Tuesday, 14 June 2016

Blogging! Has it made a difference?

I have been on this journey for a while now and it's time to reflect on the changes that have occurred, or difference that it has made in my delivery of the curriculum and more importantly  student success.

This term my class all started blogging on their individual blogs.   The children were very familiar with the blogs as we had a class blog that we used successfully last year and the beginning of this year to promote visible teaching and learning.

The impact on engagement was instant.  Children are highly motivated to 'share' or post on their blogs. They have an authentic global audience.   There is more purpose to what they are working on and are connecting with friends and family across New Zealand and in some cases overseas.

The most important part of this process has been teaching the children how to comment on other children posts.  They follow the 3 steps of write something positive, thoughtful and helpful.

By following this template it has stopped children from giving shallow feedback like 'Good work',  'Awesome, well done!'.  Their comments now are full of advice or questions that promote further learning or initiate a learning conversation.  But the biggest impact to the students learning has been the improvement of punctuation in their writing.  This has been transformational!  Through the combination of the  3 steps to writing a comment and having an authentic audience the children's punctuation has improved out of sight. 

Here are some examples.

This had made me make changes to my delivery of writing.  I have stopped giving children constrained practice activities (worksheets), related to surfaces features like punctuation.  These have been replaced with blog commenting.  Not only is this a more authentic writing activity and engaging, it has lightened my workload in terms of finding or creating the activity and then making them all.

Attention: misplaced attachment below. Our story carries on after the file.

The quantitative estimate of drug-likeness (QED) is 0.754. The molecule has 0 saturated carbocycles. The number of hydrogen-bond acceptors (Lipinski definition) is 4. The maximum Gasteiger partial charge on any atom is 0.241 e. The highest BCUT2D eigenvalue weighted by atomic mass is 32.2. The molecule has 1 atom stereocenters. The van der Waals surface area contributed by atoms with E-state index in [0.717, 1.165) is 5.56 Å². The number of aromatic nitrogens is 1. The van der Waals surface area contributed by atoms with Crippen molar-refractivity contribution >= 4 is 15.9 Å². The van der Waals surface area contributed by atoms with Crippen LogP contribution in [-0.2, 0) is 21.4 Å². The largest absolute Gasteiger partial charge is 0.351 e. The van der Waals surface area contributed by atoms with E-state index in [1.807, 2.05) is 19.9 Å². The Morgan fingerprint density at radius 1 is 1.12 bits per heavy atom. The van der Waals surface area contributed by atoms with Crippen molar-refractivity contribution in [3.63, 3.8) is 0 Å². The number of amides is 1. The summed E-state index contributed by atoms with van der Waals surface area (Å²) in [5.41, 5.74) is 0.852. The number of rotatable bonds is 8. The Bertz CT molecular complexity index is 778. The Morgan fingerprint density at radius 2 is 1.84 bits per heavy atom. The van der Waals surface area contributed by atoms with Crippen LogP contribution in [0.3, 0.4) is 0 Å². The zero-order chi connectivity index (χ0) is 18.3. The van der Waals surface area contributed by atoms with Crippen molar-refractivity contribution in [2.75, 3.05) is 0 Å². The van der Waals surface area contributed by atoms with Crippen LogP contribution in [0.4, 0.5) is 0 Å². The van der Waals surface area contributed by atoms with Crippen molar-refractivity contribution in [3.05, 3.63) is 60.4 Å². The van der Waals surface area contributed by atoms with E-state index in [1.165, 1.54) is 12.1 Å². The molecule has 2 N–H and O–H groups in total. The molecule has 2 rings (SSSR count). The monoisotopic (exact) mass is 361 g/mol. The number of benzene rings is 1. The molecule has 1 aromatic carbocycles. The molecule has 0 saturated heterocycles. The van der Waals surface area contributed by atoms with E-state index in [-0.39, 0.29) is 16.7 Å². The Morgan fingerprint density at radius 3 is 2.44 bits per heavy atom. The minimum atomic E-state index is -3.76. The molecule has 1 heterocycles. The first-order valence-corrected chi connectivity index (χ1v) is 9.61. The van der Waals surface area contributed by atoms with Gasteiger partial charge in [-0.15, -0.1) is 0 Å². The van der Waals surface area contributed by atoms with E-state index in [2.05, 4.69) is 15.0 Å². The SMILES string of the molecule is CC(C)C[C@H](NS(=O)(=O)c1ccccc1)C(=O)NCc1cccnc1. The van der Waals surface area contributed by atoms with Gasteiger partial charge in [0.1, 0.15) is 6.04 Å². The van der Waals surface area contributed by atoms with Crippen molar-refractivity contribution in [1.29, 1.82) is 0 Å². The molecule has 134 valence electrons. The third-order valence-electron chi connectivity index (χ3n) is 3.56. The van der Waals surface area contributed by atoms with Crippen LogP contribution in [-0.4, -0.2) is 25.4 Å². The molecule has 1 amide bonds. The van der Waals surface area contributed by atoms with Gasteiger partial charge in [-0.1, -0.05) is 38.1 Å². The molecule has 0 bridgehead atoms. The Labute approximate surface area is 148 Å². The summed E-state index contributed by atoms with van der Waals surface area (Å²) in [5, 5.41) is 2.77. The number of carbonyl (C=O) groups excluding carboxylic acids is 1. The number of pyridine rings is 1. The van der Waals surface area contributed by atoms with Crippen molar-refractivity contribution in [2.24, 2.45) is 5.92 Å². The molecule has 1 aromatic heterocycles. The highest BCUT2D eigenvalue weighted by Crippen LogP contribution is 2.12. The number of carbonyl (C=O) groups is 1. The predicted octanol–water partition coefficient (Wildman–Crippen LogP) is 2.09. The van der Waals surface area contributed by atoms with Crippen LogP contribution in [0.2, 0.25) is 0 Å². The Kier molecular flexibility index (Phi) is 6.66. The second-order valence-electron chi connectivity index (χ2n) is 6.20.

Finally, my ultimate aim as an educator is to cause learning.  My biggest change that I am currently working through is ensuring that all teaching and learning is visible.  Why?  Because not only do I want to engage the students, but I also want to engage the Parents, Caregiver and Whānau, so they can play an important part of the learners journey.  

So is this happening?

This is gold!  How does a comment like this make a student feel?  That's easy to answer.  It motivates and drives them, it gives them a huge sense of pride, they see themselves as a learner, an author and a teacher.  They have a voice and a world wide audience that is listening!

I would like to acknowledge Mark Maddren for his ongoing support as the Manaiakalani Outreach facilitator.


  1. Thank you very much for your reflections Simon and the fact that you are willing to make them public for others to learn from.
    It is great to see the whanau beginning to get involved in the blog.
    I wonder if we could create some sort of class competition to see who can get the most comments from parents/whanau?
    Maybe we could get the akonga to create a digital learning object that could teach their parents how to comment?

    1. Thanks for the comment Mark. I discussed the competition with the class today and they are really keen. Its amazing how many of the children have not shown the blogs to their parents yet. So hopefully this will change. Kate and I will be working on Blog commenting with the parents at learning conferences. Hopefully this will plant a seed or two.

  2. He mihi mahana kia koe Simon. This is an extremely valuable reflection in light of the work being carried out around the country to drive meaningful change in pedagogy. Thanks for sharing it. Reading these comments highlights just what a difference you are making in your school and the wider cluster. Mauri ora.